Week 5- Chapter 6

Week 5- Chapter 6 - FAD3432 Chapter 6: Boundary Ambiguity...

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FAD3432 Chapter 6: Boundary Ambiguity I. The Family’s Internal Context a. The internal context is more malleable and therefore of direct interest to professionals who work with distressed families. b. Change in the internal context is more readily under the control of the family members. c. All three dimensions of the family’s internal context are influenced by its particular external context. d. Composed of three dimensions: i. Structural 1. Refers to the family’s boundaries. 2. Can include the family’s idea of family-psychological family. 3. Family resilience is the fluid shifting of ins and outs during the family life course. a. This is ideal for family stress management across the life course. ii. Psychological 1. Denial and ambivalence are examples. iii. Philosophical 1. It comprises the family’s values and belief systems and broadens the multicultural application of the contextual stress model. II. Family Boundary Ambiguity a. Ambiguous loss- when there is ambiguity regarding a family member’s presence or absence in the family system. i. How the family interprets or perceives this situation is called boundary ambiguity. ii. Ambiguous loss is a neutral construct, but when combined with a high degree of boundary ambiguity has been found to have negative consequences in that it predicts depressive behavior, ruminations, and unresolved grief. b. Boundary ambiguity is not knowing who is in and who is out of one’s family.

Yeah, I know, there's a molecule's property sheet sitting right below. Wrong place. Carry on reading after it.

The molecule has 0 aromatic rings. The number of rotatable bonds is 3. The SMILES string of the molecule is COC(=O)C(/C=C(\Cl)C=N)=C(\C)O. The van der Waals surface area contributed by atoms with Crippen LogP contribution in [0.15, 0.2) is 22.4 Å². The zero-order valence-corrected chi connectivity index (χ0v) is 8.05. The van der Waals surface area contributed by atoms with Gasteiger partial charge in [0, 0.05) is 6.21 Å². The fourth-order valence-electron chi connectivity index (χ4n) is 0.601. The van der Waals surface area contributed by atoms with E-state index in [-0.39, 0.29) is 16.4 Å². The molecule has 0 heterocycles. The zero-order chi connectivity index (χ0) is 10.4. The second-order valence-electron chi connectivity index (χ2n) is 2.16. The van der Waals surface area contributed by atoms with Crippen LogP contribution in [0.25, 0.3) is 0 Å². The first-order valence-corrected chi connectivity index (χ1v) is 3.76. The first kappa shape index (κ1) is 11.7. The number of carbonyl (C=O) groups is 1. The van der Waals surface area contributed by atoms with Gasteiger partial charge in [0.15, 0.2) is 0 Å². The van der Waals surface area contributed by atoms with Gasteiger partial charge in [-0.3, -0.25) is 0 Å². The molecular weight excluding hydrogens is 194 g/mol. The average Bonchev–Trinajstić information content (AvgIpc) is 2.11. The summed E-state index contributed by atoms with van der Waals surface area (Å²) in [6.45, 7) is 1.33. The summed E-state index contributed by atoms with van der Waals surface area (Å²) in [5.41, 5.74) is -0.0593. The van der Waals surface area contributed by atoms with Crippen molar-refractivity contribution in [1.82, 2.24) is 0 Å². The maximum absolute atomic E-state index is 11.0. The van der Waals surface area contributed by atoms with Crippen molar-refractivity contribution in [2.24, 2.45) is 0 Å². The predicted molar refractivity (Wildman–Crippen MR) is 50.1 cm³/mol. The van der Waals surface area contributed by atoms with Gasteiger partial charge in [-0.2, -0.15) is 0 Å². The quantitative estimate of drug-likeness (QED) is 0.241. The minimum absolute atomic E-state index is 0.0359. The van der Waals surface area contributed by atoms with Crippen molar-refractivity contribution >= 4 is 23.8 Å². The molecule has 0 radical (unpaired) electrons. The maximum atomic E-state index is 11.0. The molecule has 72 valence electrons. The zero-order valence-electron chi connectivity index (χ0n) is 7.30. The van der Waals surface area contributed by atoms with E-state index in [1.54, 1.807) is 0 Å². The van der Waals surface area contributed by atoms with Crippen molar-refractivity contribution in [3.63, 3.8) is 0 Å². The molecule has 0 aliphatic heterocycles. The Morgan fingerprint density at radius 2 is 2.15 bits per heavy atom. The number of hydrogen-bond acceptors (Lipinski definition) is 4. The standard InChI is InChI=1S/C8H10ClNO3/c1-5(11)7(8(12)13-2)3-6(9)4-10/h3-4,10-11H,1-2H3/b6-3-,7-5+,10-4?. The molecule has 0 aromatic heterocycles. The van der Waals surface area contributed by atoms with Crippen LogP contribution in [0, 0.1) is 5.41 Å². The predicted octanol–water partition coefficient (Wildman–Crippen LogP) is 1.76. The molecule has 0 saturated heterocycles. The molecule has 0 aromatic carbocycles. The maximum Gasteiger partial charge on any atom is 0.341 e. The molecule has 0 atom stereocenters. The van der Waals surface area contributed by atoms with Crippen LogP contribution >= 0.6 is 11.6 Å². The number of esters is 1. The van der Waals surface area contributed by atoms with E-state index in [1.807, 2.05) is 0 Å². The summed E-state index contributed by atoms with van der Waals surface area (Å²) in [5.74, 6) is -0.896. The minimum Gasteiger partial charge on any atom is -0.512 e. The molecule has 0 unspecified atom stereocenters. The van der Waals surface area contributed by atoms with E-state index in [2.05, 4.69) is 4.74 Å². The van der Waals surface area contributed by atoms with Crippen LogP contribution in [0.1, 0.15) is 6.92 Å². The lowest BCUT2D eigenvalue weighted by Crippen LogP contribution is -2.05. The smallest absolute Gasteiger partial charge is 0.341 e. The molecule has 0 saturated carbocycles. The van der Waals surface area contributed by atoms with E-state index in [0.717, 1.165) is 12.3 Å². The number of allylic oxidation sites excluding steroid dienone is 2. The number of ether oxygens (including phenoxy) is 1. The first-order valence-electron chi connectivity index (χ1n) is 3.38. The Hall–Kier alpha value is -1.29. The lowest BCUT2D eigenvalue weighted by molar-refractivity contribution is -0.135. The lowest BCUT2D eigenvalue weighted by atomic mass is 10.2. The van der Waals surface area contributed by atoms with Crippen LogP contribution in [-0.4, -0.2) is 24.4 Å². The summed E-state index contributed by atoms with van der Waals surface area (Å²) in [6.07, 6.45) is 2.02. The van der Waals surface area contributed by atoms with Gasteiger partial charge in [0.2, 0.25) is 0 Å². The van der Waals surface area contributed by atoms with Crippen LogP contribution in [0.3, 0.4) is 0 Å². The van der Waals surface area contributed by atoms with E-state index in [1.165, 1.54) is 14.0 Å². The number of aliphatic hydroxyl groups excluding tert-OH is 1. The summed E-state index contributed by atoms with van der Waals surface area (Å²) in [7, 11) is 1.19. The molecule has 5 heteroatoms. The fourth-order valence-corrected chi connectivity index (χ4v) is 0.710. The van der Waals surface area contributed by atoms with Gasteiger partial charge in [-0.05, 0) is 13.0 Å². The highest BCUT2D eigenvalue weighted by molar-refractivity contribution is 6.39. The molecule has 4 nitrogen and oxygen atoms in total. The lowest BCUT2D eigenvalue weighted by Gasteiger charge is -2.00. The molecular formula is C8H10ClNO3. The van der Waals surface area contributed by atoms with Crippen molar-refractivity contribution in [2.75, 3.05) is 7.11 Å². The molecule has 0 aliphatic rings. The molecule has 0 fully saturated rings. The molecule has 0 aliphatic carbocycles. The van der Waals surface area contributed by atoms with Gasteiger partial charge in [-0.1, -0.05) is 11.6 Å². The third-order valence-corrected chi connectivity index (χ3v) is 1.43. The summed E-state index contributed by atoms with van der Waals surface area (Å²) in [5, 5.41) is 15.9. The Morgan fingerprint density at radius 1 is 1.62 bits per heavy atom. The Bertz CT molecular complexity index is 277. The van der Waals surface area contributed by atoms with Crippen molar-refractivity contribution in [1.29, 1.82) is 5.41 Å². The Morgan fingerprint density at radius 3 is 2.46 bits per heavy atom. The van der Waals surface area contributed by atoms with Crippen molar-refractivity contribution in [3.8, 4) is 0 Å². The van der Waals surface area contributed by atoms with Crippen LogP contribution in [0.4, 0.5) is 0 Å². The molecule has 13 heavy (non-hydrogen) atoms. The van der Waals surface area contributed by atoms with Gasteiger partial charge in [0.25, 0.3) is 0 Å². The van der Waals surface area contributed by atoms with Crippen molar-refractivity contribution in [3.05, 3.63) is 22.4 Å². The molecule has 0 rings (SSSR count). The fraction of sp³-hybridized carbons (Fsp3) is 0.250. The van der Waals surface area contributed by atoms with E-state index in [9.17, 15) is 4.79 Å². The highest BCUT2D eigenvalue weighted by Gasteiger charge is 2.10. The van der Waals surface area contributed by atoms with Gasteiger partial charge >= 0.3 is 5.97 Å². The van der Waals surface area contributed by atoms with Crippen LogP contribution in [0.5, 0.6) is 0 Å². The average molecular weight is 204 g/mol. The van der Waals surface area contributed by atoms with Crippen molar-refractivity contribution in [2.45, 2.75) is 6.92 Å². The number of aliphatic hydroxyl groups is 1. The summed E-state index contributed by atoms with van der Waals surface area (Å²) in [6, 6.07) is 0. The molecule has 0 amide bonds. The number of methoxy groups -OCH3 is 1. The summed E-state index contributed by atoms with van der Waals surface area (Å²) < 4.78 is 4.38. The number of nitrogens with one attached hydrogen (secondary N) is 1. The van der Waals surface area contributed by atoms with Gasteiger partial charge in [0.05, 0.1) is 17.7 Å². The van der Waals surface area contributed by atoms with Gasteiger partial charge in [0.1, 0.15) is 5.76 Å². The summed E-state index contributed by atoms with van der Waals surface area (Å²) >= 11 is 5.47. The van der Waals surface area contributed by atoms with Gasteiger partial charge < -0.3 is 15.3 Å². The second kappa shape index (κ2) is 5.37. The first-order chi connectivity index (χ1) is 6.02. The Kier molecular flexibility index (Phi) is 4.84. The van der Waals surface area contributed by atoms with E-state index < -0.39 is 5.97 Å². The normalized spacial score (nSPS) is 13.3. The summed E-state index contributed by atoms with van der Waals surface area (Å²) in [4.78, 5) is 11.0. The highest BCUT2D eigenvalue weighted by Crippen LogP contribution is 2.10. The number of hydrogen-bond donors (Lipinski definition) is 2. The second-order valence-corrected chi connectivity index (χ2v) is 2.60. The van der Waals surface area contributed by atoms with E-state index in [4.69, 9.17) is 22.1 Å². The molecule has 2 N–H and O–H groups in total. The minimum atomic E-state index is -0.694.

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i. Incongruence between physical and psychological presence in a family. 1. Physical presence is being bodily present in the home. 2. Psychological presence is cognitive and emotional. a. Being in heart or mind c. From a sociological perspective, in boundary ambiguity the family boundary is no longer maintainable, roles are confused, tasks remain undone, and the structure is immobilized. d. From a psychological perspective, cognition is blocked by the ambiguity, decisions are delayed, and coping and grieving processes are frozen. e. When studying this some focus on the roles and the status of the missing person, while others focus on the meaning (symbols and rituals). f. In the Contextual Family Stress Model, the degree of boundary ambiguity (C) becomes a mediating variable between the ambiguous loss (A) and its outcome of crisis of managing (X). g. There is additional complexity because different generations and genders may perceive boundaries differently. III. Family Boundary Maintenance: The Opposite of Boundary Ambiguity
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Week 5- Chapter 6 - FAD3432 Chapter 6: Boundary Ambiguity...

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